Events to celebrate Arbroath influence on classic Walter Scott novel

© DC ThomsonProgramme trainee Morgana Ho with one of the Patrick Allan Fraser paintings, Forfarshire Fisherwoman.
Programme trainee Morgana Ho with one of the Patrick Allan Fraser paintings, Forfarshire Fisherwoman.

The Tayside inspiration behind a celebrated Scottish novel is to be marked by a first of its kind exhibition.

Famed 19th Century author Sir Walter Scott wrote his “gothic” masterpiece The Antiquary after he was struck by the beauty of an Arbroath house and its surroundings.

The third book in his wildly popular Waverley series, that century’s equivalent of the Harry Potter novels, is now 200 years old and Hospitalfield House is marking its connection to the work with a number of firsts.

Scott based the novel’s key location, Monkbarns, on the former monks’ house after several visits to the area.

An open weekend, entitled The Dancing Stones, will let visitors appreciate his influences on September 2 to 4.

The exhibition will include the first public airing of Patrick Allan Fraser’s series of paintings based on the novel since 1840, commissioned by Edinburgh firm Cadell.

After the work was finished, Allan Fraser and his wife Elizabeth remained in Arbroath and developed Hospitalfield between 1843 and 1890, leaving the estate in trust to support education in art.

Programme manager Laura Simpson said: “We are very pleased to be presenting the first ever exhibition of the Antiquary painting series made by Patrick Allan Fraser on his return to Arbroath around 1840, after being educated as an artist and traveling and living in Paris and London.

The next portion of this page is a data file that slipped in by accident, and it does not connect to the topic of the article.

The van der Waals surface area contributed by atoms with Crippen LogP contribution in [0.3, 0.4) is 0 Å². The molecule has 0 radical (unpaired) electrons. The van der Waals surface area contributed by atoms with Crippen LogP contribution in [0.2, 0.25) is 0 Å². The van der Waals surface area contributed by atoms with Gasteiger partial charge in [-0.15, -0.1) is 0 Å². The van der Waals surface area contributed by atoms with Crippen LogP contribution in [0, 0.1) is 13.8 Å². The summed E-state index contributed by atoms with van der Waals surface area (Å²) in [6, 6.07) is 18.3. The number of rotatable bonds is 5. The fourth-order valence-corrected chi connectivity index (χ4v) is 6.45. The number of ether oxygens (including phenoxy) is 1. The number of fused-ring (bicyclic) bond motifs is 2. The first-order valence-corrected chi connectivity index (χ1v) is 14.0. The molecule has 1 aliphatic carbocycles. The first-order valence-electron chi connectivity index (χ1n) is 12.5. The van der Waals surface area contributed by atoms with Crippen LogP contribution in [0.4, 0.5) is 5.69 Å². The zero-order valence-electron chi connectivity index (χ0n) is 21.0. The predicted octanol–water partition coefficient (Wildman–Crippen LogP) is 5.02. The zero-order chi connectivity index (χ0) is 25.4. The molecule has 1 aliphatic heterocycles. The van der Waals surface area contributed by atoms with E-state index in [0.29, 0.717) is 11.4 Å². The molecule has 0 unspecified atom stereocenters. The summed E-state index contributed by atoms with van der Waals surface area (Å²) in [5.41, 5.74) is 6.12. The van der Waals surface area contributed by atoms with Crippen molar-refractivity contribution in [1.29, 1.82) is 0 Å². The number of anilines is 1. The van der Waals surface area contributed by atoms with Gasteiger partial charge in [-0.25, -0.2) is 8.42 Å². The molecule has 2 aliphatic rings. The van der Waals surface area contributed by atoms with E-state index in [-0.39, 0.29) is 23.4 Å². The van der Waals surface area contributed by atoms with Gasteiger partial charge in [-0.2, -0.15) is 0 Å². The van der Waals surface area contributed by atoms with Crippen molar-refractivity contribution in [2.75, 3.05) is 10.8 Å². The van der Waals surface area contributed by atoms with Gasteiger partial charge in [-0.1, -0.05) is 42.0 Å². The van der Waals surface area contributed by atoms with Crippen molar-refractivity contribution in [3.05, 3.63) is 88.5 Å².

“The paintings show the buildings and coastline of Arbroath, illustrating key locations of the novel like the cliffs and jail, as well as picturing some of the characters like Steenie Mucklebackit.

“The care taken by Allan Fraser in making this large body of work shows how committed he was by the subject matter.

“We don’t know the details of how Patrick Allan, as he was then known, and his soon to be wife Elizabeth Fraser met but undoubtedly The Antiquary had a hand in bringing the together.

“It was their partnership which created the fantastic house, collections and legacy to support living artists that is in evidence still today, over a hundred years later, and can be enjoyed by the audiences to our Autumn Season open weekend.”

Glasgow artist James Rigler has been commissioned to sculpt work for the house and grounds on an Antiquary theme, and his work will also be unveiled alongside a “meet your maker” talk on Friday.

An evening event will include readings from the novel in the arts and crafts rooms, kicking off a weekend of workshops, viewings, tours, talks and a poetry reading.

Visit for more information on times and how to book places.

An excerpt from The Antiquary, chapter three:

“Secluded from the town by the rising ground … the house had a solitary and sheltered appearance. It was an irregular old-fashioned building, some part of which had belonged to a grange … inhabited by the bailiff of the monastery, when the place was in possession of the monks. It was here that the community stored up the grain … and hence, as the present proprietor loved to tell, came the name of Monkbarns.

“To the remains of the bailiff’s house, the succeeding lay inhabitants had made various additions in proportion to the accommodation required by their families; and, as this was done with an equal contempt of convenience within and architectural regularity without, the whole bore the appearance of a hamlet which had suddenly sat still when in the act of leading down one of Amphion’s, or Orpheus‘s, country dances.”